ANN ARMSTRONG: TEXAS BLUES ICON
Dennis and Brenda Kippa
On short notice Saturday afternoon, we were advised that Ann Armstrong
would be performing at The Forge in Ben Wheeler in a few hours.
As I searched my memory bank, I couldn't be certain if I knew her. I
had a vague feeling that we old people get sometimes, where we feel
certain that we ought to remember something, but sadly, at the moment
we simply don't. But there was no time for on-line research or
We arrived at The Forge at about 7:10 P.M. We had been told that she
was scheduled on-stage at 7:00 P.M., but we have come to understand
that “on-stage” times are notoriously late, often by an hour or two.
Not on this night. Not with this performer. We were about to discover
what it's like to be in the presence of a true professional. The huge
crowd that got there on time knew that they were in the presence of a
real blues legend. Most of them had been following her career for
As soon as we got close enough to look in the windows from the
wrap-around porch of The Forge, I could see Ann Armstrong's trademark
waist-length, braided hair. And with that glance, along with the
beginnings of the music that was blowing through the walls and into
the night air, my memories came flooding back to me. The time was the
early 1980's, and the place was Poor David's Pub in Dallas. Ann was a
frequent performer there, and on one fine evening, I had the good
fortune to be in the audience.
In an instant, I remembered her pure, clear voice and her magical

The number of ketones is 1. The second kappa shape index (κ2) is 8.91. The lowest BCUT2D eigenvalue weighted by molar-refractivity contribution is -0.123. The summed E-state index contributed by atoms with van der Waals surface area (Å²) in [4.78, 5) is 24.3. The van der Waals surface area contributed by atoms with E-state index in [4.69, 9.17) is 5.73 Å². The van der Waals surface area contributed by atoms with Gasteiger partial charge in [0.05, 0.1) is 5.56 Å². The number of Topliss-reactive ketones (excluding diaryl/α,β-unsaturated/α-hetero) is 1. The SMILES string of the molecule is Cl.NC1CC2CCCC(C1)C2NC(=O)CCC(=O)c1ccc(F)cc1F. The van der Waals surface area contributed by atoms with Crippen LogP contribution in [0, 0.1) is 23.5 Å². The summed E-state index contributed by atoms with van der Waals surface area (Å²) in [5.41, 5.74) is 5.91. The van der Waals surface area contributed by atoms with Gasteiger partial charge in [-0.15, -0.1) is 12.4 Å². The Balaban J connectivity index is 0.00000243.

guitar playing. And now, right here in Ben Wheeler, I was fortunate
enough to find myself in her audience once again.
Clearly, she has been going forward with her life and enriching her
talents all these years. Her voice is just as open and awesome as it
was so long ago, with an added depth that probably comes from honing
her talents with the respect that great good gifts deserve. After we
got home, I read an article wherein her voice was said to be like a
“steam-powered nightingale”. Yes, that's it; I wish I'd said that.
Indeed, it's a voice that will follow you around and stay in your head
for a long while.
Steve Hughes is Ann's long-time companion and musical partner.
Together with Steve's harmonica and flute, Ann's slide guitar moves
and vocal powers create a rare thing of almost unspeakable beauty.
Many of the songs she performed were those that she wrote. They mixed
seamlessly with those of Robert Johnson and others. On one song, Steve
Hughes' gravely voice took center stage, creating one of the night's
truly fine moments.
To my delight, I got to speak with Ann for a few minutes. We quickly
discovered that we were raised almost side-by-side, in the great
flatlands of Midland, Texas. She shared one of the funniest anecdotes
I've ever heard about the place; it's one I'll be passing along every
chance I get (giving proper credit, of course).
This amazing performer has stayed so busy that it has been difficult
to get her into the studio to record, so we recommend that you keep an
eye on entertainment pages or her website and go see her live. She
will be returning to The Forge on Saturday, December 14th; don't miss
that one. She does have one CD - “Lucky Charm” - which is a grand
representation of her craft. It's available on on-line, at her